25 May 2020
United In Purpose was at the epicenter of a pivotal 2016 meeting between a thousand evangelical leaders and Trump, during which he sealed an alliance by promising to nominate judges who would overturn Roe v. Wade and eliminate the Johnson Amendment, which prohibits churches from using tax-exempt resources to endorse political candidates.
UIP promises to be one of the most vital weapons in Trump’s reelection arsenal this year.
The Intercept reports:
But the group, whose supporters include major donors to conservative causes, pastors, and political operatives with decades of winning elections, is serious about serving as the tip of the spear to maintain control of the White House. UIP’s 2020 election plan — which it calls “Ziklag,” a town referenced in the Bible — is a multipronged effort to connect Trump with evangelical leaders and increase support among minority voters through appeals to faith-based messages and church outreach.
UIP did not respond to a request for comment.
And, perhaps most importantly, it plans to use data mining to identify millions of new voters and target them with cheap ads on Facebook. The pandemic, speakers noted on the call, means that they must work overtime to compensate for the effects of mail-in voting.
The unprecedented campaign would mobilize what they call “dormant evangelical and conservative Catholic voters,” with a focus on appealing to religious affiliation as a way to compensate for Trump’s relative lack of support among nonwhite voters. They expect to focus on reducing Democratic support among African Americans and older, religiously active Latino voters in particular, as they tend to hold far more culturally conservative, devout religious views than white liberals.
UIP, though not a well known group, has emerged in recent years as the essential conduit connecting the religious right to the Trump administration.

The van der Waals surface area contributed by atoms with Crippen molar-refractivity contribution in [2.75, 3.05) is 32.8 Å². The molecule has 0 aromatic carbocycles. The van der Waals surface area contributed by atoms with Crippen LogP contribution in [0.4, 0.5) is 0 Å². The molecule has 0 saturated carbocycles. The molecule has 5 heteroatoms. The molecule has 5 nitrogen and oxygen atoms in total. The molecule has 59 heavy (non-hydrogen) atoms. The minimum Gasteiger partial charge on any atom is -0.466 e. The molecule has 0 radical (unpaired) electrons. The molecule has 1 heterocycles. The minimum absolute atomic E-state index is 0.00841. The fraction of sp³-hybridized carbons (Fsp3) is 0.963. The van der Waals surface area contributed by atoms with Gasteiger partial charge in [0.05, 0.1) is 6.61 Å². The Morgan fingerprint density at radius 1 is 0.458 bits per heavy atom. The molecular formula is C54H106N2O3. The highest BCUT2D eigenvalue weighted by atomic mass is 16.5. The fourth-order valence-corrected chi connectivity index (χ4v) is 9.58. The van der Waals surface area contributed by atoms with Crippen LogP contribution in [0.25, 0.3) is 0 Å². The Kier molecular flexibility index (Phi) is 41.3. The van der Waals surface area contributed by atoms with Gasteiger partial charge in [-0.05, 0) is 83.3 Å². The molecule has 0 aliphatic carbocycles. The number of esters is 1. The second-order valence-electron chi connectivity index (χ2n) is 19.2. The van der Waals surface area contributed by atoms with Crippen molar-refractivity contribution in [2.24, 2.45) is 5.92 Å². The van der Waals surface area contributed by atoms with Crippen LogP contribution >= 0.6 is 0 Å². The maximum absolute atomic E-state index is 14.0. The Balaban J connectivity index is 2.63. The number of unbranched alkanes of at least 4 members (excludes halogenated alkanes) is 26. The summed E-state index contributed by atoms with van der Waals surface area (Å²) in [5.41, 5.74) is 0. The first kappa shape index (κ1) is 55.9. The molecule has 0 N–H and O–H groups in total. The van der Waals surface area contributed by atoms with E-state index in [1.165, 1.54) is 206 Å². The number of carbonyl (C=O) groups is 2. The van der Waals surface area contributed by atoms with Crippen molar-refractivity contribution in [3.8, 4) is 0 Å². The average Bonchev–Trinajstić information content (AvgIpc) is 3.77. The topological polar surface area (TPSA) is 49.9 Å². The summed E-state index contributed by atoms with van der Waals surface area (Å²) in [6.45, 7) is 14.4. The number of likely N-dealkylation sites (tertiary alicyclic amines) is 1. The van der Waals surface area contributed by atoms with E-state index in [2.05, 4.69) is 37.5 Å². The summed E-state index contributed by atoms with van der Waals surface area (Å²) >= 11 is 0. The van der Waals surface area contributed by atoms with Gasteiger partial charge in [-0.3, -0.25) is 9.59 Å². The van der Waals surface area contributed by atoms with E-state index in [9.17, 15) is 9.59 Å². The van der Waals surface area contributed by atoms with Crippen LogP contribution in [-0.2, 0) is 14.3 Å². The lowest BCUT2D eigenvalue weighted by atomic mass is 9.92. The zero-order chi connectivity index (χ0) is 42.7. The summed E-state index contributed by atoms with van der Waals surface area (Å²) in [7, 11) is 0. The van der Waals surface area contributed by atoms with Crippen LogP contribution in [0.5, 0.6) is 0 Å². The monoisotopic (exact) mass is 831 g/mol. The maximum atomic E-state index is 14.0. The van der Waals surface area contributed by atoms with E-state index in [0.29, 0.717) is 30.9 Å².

UIP plans to replicate the 2016 campaign event. But this year, the focus will be on minority faith-based voters.
UIP plans to replicate the 2016 campaign event, which was high-profile enough to generate headlines around evangelical support for Trump. But this year, the focus will be on minority outreach. During the call, UIP’s Brian Burch said that the group hopes to host an event for Trump to meet and pledge support to African American and Latino church leaders.
Burch added that UIP has already “made a series of grants to partners focused in key states” to begin efforts to reach minority faith-based voters.
Ralph Reed, a major figure in evangelical outreach for President George W. Bush, addressed the April call to provide what he called a “macro political picture” of the election ahead. In rapid succession Reed explained previous election results, comparing Trump to Mitt Romney to argue that lower turnout among African Americans in battleground Rust Belt states had been key to GOP success.
And so on. An uncomfortable read.
An unprecedented campaign seeks to mobilize “dormant evangelical and conservative Catholic voters,” with a focus on appealing to religious affiliation as a way to compensate for Trump’s relative lack of support among nonwhite voters. https://t.co/GV3zT6L607
— The Intercept (@theintercept) May 24, 2020
How a data-backed Christian nationalist machine helped Donald Trump to power
With help from a vast evangelical network and data on almost the entire US voting population, the Christian right may have found the boost it needed https://t.co/Etj8jlMX9b
— Socialist Voice 🌐 (@SocialistVoice) March 3, 2020
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